The deepest approach to Christianity seems to lie in the middle ground rather than the extremes. We are often pushed by the tone of our local congregation, peer pressure, our training, personal Christian heritage and especially our own emotional temperament to adopt a black-or-white attitude on some moral position, doctrinal stance, worship trend, governance issue, or theological explanation (Ephesians 4:14).
No doubt some absolutes require us to avoid adultery, trust in faith and believe in a God who judges and saves, cares and loves.
Equally, there are some mid-lines for us all, such as singing both hymns and choruses, or finding a balance between church leadership and democracy.
Yet, in many cases, understanding what two viewpoints may be saying provides the only way to perceive what a proper standpoint might be. If we walk down the middle, we are able to look at both sides of the road.
Of course the risk is a bland belief, a pallid intellectual or theological appearance that is “neither hot nor cold, but lukewarm” (Revelation 3:15). At times we have to adopt strong positions. Yet the more commonly travelled road of forceful certainty may be easier but often not helpful to the church community.
Examples that tempt us to dogmatic views are abortion, killing, alcohol, sexuality, the role of women, obedience to the pastor, trinity, evolution, literality of the Bible, salvation, pentecostal gifts and church government.
Which ones are important to be dogmatic about, and which are not?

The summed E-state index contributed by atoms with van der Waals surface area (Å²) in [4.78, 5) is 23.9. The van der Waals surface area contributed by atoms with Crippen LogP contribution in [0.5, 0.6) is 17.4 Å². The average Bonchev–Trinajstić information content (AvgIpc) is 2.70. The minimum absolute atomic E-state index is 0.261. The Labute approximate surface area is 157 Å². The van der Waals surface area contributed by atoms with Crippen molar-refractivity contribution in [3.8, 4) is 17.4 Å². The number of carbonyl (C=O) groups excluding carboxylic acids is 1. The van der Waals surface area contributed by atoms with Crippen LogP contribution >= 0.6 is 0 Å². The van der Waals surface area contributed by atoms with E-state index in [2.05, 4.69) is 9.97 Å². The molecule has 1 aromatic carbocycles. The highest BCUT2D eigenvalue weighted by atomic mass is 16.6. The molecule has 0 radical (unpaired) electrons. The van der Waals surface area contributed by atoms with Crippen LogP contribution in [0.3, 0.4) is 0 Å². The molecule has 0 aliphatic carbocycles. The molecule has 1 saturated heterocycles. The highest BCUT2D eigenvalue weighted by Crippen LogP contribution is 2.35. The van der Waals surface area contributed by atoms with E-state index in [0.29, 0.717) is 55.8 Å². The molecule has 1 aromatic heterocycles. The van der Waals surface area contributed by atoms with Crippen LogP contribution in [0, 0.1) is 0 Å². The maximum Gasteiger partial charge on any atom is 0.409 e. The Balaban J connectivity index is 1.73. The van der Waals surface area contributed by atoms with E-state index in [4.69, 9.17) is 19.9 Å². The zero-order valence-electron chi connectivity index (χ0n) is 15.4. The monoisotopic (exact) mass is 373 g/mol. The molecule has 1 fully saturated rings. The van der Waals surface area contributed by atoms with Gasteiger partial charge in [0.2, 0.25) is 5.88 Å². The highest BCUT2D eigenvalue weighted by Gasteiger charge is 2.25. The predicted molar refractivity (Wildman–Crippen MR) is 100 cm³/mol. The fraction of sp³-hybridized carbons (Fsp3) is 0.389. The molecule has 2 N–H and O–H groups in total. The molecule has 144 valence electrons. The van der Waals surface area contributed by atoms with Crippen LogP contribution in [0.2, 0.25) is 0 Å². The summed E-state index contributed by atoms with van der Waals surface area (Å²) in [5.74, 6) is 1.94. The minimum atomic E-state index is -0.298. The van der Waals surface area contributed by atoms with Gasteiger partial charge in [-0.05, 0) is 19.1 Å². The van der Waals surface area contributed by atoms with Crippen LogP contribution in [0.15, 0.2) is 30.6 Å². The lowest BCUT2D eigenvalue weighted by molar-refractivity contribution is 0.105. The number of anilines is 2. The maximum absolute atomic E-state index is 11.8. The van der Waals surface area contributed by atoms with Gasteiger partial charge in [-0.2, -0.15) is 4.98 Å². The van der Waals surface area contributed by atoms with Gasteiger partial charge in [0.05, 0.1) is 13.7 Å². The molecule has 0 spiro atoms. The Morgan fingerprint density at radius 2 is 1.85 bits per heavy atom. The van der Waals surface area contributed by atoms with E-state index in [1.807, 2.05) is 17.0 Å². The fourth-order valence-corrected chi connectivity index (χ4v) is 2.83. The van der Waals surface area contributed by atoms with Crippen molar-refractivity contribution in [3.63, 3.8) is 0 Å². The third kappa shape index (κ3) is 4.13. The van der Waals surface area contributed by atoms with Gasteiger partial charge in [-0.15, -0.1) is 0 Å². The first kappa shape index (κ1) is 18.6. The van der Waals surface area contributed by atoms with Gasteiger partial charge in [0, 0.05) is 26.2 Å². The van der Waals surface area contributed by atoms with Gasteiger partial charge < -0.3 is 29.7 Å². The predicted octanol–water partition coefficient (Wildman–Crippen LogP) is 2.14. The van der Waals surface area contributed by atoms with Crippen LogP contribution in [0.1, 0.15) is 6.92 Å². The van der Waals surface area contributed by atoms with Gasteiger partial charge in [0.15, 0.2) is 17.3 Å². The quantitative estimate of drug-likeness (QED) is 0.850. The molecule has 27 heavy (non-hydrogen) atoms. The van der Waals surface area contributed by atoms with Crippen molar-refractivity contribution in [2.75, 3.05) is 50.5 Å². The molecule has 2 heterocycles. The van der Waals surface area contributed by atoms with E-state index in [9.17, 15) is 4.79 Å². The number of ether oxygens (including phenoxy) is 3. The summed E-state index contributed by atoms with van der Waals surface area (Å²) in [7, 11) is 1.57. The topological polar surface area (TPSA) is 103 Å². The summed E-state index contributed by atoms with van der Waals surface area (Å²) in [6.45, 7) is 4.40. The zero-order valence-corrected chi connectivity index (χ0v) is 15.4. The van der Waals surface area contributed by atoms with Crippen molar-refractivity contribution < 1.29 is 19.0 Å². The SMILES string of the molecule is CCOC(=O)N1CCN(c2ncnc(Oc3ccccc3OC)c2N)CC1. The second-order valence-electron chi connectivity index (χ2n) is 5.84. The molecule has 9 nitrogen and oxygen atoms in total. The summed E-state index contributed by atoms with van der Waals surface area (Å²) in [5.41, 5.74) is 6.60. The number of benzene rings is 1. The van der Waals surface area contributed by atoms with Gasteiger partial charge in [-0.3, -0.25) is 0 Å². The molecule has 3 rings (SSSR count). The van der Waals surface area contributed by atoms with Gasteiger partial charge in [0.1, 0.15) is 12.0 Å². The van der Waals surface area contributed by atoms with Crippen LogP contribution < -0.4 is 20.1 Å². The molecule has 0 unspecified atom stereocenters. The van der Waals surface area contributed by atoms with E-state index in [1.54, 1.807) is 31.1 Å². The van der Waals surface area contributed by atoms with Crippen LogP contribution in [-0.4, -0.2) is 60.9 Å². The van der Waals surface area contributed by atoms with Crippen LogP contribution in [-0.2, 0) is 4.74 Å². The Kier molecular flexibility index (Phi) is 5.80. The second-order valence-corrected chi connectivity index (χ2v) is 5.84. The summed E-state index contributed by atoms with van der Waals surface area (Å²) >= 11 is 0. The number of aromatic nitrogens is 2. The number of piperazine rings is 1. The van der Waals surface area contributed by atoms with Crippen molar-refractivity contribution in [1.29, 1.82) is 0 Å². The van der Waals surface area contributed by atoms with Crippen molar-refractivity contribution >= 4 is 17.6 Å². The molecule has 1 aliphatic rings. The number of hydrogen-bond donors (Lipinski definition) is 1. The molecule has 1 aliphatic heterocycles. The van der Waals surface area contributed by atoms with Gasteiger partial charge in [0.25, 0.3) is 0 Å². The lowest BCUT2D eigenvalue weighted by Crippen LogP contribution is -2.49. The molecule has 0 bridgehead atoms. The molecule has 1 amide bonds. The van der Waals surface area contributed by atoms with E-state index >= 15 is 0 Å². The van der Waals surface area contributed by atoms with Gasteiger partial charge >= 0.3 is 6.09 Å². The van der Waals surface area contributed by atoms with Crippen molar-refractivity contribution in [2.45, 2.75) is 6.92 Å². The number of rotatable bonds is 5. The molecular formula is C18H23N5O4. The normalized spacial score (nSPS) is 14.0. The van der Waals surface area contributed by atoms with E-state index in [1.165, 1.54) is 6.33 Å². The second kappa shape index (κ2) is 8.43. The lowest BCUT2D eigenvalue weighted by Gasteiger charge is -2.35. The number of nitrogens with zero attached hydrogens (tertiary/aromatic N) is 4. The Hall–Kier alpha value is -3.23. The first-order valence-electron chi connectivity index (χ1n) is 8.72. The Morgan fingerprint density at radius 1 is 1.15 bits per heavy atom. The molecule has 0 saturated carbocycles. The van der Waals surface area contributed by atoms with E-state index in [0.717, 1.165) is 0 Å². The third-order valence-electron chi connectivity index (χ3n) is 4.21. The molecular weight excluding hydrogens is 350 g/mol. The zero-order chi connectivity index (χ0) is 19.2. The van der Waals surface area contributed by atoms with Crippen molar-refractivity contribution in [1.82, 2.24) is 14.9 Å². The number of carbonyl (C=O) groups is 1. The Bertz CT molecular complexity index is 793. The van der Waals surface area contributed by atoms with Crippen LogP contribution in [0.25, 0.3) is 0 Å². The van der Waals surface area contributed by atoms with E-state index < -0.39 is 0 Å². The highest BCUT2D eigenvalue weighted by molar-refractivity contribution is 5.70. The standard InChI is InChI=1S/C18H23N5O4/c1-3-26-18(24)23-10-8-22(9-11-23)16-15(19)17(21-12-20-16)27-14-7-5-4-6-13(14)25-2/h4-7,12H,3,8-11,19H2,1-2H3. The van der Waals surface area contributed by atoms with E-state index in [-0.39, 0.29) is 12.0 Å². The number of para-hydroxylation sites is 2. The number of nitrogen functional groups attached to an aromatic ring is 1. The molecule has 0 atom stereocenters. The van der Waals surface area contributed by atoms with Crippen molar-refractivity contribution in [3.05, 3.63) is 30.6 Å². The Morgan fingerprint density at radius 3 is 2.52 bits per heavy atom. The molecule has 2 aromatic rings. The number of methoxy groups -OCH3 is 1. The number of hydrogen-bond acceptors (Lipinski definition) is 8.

For example, the liberal view that God’s main interest is in reconstructing society in a fair and equitable fashion is clearly inadequate, as is the evangelical one that God is only interested in a soul’s conversion. We need both views, as each on its own is deficient.
A moment’s reflection shows that a world full of converted people on their way to Heaven, avoiding (they hope) all sin, but ignoring what they can or should do for their fellow person, is not God’s plan.
Equally, a world full of moral crusaders, doing (they think) good, but ignoring personal duties of worship, honesty, integrity and sacrifice is not his plan either.
We are not saved only for Heaven’s sake, not for Earth’s either, but for both. Our inclination may naturally be in one area and that may make it right for us, but not for all.
Many believe that a dramatic conversion moment is how most are saved, but others find God brings faith not via sudden conversion, but through time and developing experience.
We do a disservice if we insist on the one route and do not allow the other, if we insist on repentance of sin first, as opposed to first being overwhelmed by God’s love or embracing his greatness. We don’t all have to feel we are “but miserable worms.” The roads by which we can respond to God, via Christ, can be varied.
If we ask Christians who have travelled the way for years, they will each emphasise different starting points, different calls, and different roads.
I suspect that 1 Corinthians 12:31, “a more excellent way,” and 13:12, “know in part,” have something to say on this subject.
This middle road provides us scope for differing views on moral questions, how we should live, theology, and especially different approaches as to how we should encourage people to become Christians.
Some NZ Baptist letter writers claim an enviable certainty of position, but I am rather tempted to reserve that place for me and others like me.
• Ross Kerr is a member of Levin Baptist Church.